You go in and put in a mediocre round. There were some decent moments, but overall it was not your best riding and it showed. You come out of the ring and debrief with your trainer:
Scenario One: “Good use of your corners and I liked your controlled release going into those tighter turns. Next time remember that outside leg and push a bit harder for the striding and things will click into place more.”
Scenario Two: “I need you to focus and be more present, because this is not the kind of work I expect from you. Get it together and go do better. Here’s how we’re going to do that…”
You’re kinda nervous about tackling a bigger oxer. You pop over it, but knock the front rail. You land with a big smile. You look at your trainer for feedback:
Scenario One: “Great job! We’ll polish it up as we go.”
Scenario Two: “Again, and this time wait with your shoulders so he doesn’t knock the rail.”
Which scenario would you prefer? I promise I’m not setting anyone up to look bad here, because I can honestly tell you that I very much prefer Scenario Two.
This is what works for me. I need the fire lit. I hate being told I did a good job if I know it wasn’t good work.
For example: one time when I was about 11 I went to a horse show with some of the girls at my summer camp. I went in for my crossrails round and broke to trot in places, missed my leads, and generally flopped around the ring. I came out and my counselor said, “Great job Olivia!” I promptly asked to switch lesson groups because I no longer trusted her as a trainer.
Even as a child, I had no patience for that crap. Tell me how to get better or GTFO.
My trainer has other clients that are more uncertain. They are the ones that she congratulates for making it around the ring- because that’s what they need. They need to know that they can get the job done before they start working the kinks out. They are still unsure, so adding too much pressure would make it even more intimidating. These are the clients for whom she emphasizes the good parts and endlessly encourages.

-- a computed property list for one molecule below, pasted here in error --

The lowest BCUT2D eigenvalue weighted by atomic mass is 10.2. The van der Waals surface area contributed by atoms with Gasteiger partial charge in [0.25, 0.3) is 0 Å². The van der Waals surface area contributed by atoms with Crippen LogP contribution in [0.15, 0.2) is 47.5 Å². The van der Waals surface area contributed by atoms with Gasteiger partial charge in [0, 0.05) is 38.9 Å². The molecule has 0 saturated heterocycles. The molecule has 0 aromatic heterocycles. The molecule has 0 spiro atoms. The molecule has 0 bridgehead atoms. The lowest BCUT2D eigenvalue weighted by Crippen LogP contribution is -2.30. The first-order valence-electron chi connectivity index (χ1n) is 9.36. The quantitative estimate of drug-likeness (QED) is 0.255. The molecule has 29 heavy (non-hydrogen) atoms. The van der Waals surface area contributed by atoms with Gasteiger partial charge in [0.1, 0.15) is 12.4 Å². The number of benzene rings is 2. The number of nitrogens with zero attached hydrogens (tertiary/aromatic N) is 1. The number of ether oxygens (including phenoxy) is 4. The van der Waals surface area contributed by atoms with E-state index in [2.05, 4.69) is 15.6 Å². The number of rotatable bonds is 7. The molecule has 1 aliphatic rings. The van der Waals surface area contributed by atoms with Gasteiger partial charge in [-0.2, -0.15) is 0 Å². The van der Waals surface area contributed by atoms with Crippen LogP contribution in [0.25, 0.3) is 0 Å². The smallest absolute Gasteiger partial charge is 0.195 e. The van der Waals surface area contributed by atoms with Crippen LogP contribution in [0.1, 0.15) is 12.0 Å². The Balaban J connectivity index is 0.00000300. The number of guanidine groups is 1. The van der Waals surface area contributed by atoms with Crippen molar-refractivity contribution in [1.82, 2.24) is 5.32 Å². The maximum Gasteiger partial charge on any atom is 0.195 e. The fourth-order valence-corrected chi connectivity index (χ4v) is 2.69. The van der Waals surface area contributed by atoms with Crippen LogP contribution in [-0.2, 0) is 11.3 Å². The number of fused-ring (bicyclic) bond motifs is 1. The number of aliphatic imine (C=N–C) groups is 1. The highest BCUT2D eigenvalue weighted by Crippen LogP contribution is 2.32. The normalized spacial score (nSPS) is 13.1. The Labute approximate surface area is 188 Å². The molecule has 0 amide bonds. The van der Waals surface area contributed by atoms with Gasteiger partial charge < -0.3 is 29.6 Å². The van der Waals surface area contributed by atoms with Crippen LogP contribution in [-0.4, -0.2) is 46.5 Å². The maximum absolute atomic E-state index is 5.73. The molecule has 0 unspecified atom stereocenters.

But over the last two years, she has learned that I can take a little bit of heat. She knows I need some pressure in order to perform. She will always be constructive with her feedback and discuss how to improve, but she also won’t sugarcoat anything. She knows I have big dreams and she knows that I’m going to have to work my ass off to achieve them, so she makes me work my ass off. Because she believes that I can get there and she’s going to do everything she can to help me there.
Because another piece of the puzzle is that she wants us to achieve our goals, whatever those may be. If someone’s goal is to make it around a 2′ course of 8 jumps without wanting to vomit from nerves, she builds confidence slowly and surely with tons of positive feedback and sets them up to achieve that goal. If someone’s goal is to make it to the 1.10m classes (hmmm wonder who I’m talking about), she is going to demand precision, because misses start getting dangerous at that height. And at the end of the day, horse and rider safety is paramount.
So from my musings I think these different training approaches come down to two main components:
- What coaching style the client responds best to
- What type of goal the client is trying to reach
In my case, I respond best to someone pushing me hard and I have admittedly “reachy” goals. For the safety of my horse and for my own safety, we need to demand accuracy above anything else- including my ego.
Frankie heads to the showgrounds today and I’ll follow tomorrow, and I absolutely can’t wait for another weekend of learning and improving under her guidance.
But like I said- this coaching approach doesn’t work for everyone! So tell me:
What type of coaching style do you respond best to?